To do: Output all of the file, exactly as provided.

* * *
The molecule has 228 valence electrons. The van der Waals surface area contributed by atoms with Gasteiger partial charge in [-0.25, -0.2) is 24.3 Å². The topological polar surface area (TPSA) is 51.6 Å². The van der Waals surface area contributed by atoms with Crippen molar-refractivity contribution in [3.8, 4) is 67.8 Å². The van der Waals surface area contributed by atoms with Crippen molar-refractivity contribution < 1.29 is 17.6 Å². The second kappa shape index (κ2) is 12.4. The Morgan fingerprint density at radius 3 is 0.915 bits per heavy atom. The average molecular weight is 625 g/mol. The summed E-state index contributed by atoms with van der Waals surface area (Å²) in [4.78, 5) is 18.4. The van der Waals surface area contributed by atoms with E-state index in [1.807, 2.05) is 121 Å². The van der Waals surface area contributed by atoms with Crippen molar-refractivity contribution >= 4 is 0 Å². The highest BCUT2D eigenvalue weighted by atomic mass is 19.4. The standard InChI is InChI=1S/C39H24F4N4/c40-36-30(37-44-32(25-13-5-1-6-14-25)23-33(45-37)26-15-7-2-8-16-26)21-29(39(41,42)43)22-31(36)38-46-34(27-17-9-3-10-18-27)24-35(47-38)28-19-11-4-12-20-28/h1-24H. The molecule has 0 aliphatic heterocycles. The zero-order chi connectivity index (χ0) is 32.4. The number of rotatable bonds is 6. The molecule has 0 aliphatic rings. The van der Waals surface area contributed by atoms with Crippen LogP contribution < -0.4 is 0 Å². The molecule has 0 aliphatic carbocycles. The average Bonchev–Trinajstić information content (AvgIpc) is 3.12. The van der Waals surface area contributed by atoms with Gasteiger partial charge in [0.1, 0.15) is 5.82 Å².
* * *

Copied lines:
The molecule has 228 valence electrons. The van der Waals surface area contributed by atoms with Gasteiger partial charge in [-0.25, -0.2) is 24.3 Å². The topological polar surface area (TPSA) is 51.6 Å². The van der Waals surface area contributed by atoms with Crippen molar-refractivity contribution in [3.8, 4) is 67.8 Å². The van der Waals surface area contributed by atoms with Crippen molar-refractivity contribution < 1.29 is 17.6 Å². The second kappa shape index (κ2) is 12.4. The Morgan fingerprint density at radius 3 is 0.915 bits per heavy atom. The average molecular weight is 625 g/mol. The summed E-state index contributed by atoms with van der Waals surface area (Å²) in [4.78, 5) is 18.4. The van der Waals surface area contributed by atoms with E-state index in [1.807, 2.05) is 121 Å². The van der Waals surface area contributed by atoms with Crippen molar-refractivity contribution >= 4 is 0 Å². The highest BCUT2D eigenvalue weighted by atomic mass is 19.4. The standard InChI is InChI=1S/C39H24F4N4/c40-36-30(37-44-32(25-13-5-1-6-14-25)23-33(45-37)26-15-7-2-8-16-26)21-29(39(41,42)43)22-31(36)38-46-34(27-17-9-3-10-18-27)24-35(47-38)28-19-11-4-12-20-28/h1-24H. The molecule has 0 aliphatic heterocycles. The zero-order chi connectivity index (χ0) is 32.4. The number of rotatable bonds is 6. The molecule has 0 aliphatic rings. The van der Waals surface area contributed by atoms with Crippen LogP contribution < -0.4 is 0 Å². The molecule has 0 aliphatic carbocycles. The average Bonchev–Trinajstić information content (AvgIpc) is 3.12. The van der Waals surface area contributed by atoms with Gasteiger partial charge in [0.1, 0.15) is 5.82 Å².